“Don’t be upset. Steenie would have hated you to be upset.” Vickers sounded almost kind. “Tell me – it does help to talk, you know. I’ve learned that. One of the penalties of age: All one’s friends – at the party one minute, absent the next. Steenie and I were the same age, you know. Sixty-eight. Not that that’s old exactly, these days. Still. . .” He paused. “Did he talk about me at all, at the end?”















“A bit,” I replied, deciding to forgive him the egotism. In fact Steenie had scarcely spoken of Vickers. I hesitated. “He liked to talk. He drank the Bollinger—I’d saved some. He smoked those terrible black Russian cigarettes. He read poems--”

“Wexton’s poem?” Vickers had regarded Wexton as a rival. He made a face.

“mostly Wexton’s. and his letters—old photograph albums…it was odd. The recent past didn’t interest him at all. He wanted to go further back. To his childhood, to Winterscombe the way it used to be. He talked a lot about my grandparents, and his brothers. My father, of course.” Paused. “And constance.”

“Ah, constance. I suppose he would. Steenie always adored her. The rest of your family”—Vickers gave a small, slightly malicious smile—“I should have said they weren’t too frightfully keen. Your aunt Maud loathed her, of course, and your mother—well, I always heard she’d more or less banished her from Winterscombe. I never found out why. Quite a little mystery there, I always thought. Did Steenie mention that?”

“No,” I replied, untruthfully, and if Vickers noticed the evasion he gave no sign. He poured more champagne. Something, the reference to Wexton perhaps, had ruffled him a little I thought. Quite suddenly he seemed to tire of the subject of my uncle. He stood up and began to sift through the pile of photographs that lay on the table at his side.











“Speaking of Constance, look at this! I came across it just the other day. I’d quite forgotten I ever took it. My earliest work. The first photograph I ever did of her—terribly posed, too artificial, dated, I suppose, but all the same, I might use it in the retrospective. It has something, don’t you think?” He held up a large black-and-white print. “Nineteen sixteen – which means I was sixteen, and so was Constance, though she subtracts the years now, of course. Look at this. Did you ever see this before? Doesn’t she look extraordinary?”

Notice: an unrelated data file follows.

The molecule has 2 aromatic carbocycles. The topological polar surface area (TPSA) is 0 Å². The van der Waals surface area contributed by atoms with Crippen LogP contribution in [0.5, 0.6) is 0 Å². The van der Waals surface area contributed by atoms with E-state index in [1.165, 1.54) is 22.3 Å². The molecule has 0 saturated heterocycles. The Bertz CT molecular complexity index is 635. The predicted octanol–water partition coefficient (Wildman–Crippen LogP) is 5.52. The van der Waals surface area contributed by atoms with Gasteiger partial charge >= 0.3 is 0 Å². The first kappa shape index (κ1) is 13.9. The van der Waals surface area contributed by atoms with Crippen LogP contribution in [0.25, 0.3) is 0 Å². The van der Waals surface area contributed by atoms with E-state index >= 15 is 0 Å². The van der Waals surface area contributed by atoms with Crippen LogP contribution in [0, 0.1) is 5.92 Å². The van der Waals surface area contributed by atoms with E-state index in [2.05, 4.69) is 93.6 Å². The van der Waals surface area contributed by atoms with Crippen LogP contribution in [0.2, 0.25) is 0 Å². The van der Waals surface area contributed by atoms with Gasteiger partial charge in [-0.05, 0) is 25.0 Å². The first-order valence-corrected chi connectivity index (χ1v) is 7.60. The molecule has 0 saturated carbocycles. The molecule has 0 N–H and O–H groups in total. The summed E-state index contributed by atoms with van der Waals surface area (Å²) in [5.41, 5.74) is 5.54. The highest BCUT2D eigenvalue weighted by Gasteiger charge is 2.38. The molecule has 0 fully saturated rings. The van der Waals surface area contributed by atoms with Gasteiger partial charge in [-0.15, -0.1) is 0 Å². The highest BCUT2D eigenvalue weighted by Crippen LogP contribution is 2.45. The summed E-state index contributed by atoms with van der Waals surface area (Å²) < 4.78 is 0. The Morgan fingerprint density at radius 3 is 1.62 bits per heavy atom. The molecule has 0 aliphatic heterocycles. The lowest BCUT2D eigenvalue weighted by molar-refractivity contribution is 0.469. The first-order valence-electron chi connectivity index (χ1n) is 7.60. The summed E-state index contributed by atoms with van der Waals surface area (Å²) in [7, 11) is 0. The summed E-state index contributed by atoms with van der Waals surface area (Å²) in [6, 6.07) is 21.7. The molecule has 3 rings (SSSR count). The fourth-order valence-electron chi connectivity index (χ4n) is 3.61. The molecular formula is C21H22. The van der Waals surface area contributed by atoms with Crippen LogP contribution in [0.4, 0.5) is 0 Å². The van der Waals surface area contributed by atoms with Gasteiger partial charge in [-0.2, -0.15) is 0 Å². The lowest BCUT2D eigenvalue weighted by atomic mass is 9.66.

I looked at the photograph. It was new to me, and Constance did indeed look extraordinary. It was, as Vickers said, highly artificial, very much in the fashion of its time and quite unlike his later work. The young Constance lay posed on what appeared to be a bier, draped in heavy white material, perhaps satin. Only her hands, which clasped a flower, and her head were visible; the rest of her body was wrapped and draped as if in a shroud. Her black hair, long then – I had never seen Constance with long hair – had been combed out from her face. Shocking in its luxuriance, as Vickers had no doubt intended, it brushed the floor. Constance lay in profile; a band of contrived light sharpened the strong planes of her face, so that her features, undeniably arresting even then, became a painterly composition, a pattern of light and dark. Black lashes made a crescent against a wide, high, almost Slavic cheekbone. Oddly, since her eyes (which were almost black) were Constance’s most famous feature, Vickers had chosen to photograph her with them shut.

“La Belle Dame sans merci.” Vickers, who was recovering, gave a high, whinnying laugh. “That was what I called it. Well, one did things like that then. Constance on a bier, the Sitwells on biers – nothing but biers for a whole year, which went down terribly badly, of course, because it was the middle of the first war, and people said it was decadent. Useful, though, all that outrage.” He gave me a small glance. “It made me into an enfant terrible, always the best way to start. People forget I was ever that, now I’m a grand old man. So I thought I’d use this, in the exhibition, just to remind them. Oh, and her wedding photographs of course. They’re too divine.”